Key Points

* Why you should aim for 8.5 hours of sleep
* Dan’s research around synaptic homeostasis
* The importance of quantity and quality of sleep
* How wearables and tracking sleep can help better understand our sleep
* How SleepSpace can improve your sleep quality

Full Article
Discover How
tech is hurting sleep

"One of the main functions of sleep is to take all the information we get throughout the day and sort it into what's relevant. Its because one of the main functions of sleep is to process information." 

Daniel Gartenberg, Phd
Learn More

We've always been told that eight hours a night was the ideal amount of sleep to function properly. Now, thanks to stress, science says we need more. 

SleepSpace founder, Daniel Gartenberg, PhD, adjunct assistant profressor at Biobehavioral Health at Penn State says that many humans actually need to be in bed eight in a half hours in order to get that 8 hours of sleep that you need. And many of us (about 10% of the population), need to spend even more time in bed than 8.5 hours to get the sleep that us needed for your body to be health. 

We used to sleep more afterall, but all the technology is hurting our sleep, with sleep amount down about an hour on average since the 50's. And now humans average about seven hours of sleep, despite the gigabytes of information that we are now consuming.

It doesn't add up... Unless you get enough sleep. 

With cellphones and social media, our brains are always a little bit on; our fight or flight response is always just a little bit activated. So there is this low- level anxiety that you may not even notice, but its there and you have to train yourself out of it to get the best sleep you can.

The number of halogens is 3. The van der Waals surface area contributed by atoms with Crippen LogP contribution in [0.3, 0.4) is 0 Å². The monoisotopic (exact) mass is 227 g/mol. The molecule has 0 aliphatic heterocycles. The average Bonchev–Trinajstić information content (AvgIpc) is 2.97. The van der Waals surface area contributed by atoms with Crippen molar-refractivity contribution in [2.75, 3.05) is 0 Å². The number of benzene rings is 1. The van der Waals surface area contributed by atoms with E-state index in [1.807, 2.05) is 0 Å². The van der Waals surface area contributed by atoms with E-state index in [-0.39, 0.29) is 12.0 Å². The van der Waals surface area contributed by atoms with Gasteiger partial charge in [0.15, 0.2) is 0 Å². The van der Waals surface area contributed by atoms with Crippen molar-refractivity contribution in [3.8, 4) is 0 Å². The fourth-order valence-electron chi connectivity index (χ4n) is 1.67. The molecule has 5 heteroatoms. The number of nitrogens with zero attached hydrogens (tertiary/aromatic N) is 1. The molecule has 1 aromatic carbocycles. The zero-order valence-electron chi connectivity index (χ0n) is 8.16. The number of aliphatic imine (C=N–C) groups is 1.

In "Sorry I'm Late: Social Media and Cell Phone Stress Means Less Sleeping" published on Yahoo Lifestyle.

The article talks about how our addiction to social media and smartphones is having a negative impact on our sleep. According to the author, more than half of Americans have trouble sleeping due to stress and anxiety caused by social media and cell phones.

The article cites several studies that suggest a link between social media use and poor sleep quality. One study found that individuals who spent more time on social media were more likely to have poor sleep quality and to feel tired during the day. Another study found that those who checked their phones before bed were more likely to have trouble sleeping.

The author suggests that the blue light emitted by smartphones and other electronic devices is a major contributor to poor sleep quality. Blue light can suppress the production of melatonin, a hormone that helps regulate sleep. Additionally, social media and cell phones can cause stress and anxiety, which can make it difficult to fall asleep and stay asleep.

The article concludes by offering several tips for reducing the negative impact of social media and cell phones on sleep. These tips include setting boundaries for social media use, turning off electronic devices before bed, and practicing relaxation techniques such as meditation or deep breathing.

Overall, the article highlights an important issue facing many people today. Our addiction to social media and smartphones is having a negative impact on our sleep and overall health. It is important for individuals to be aware of these issues and to take steps to reduce their exposure to electronic devices before bed. By doing so, we can improve our sleep quality and overall well-being.


In the 1950s we slept



Now we only sleep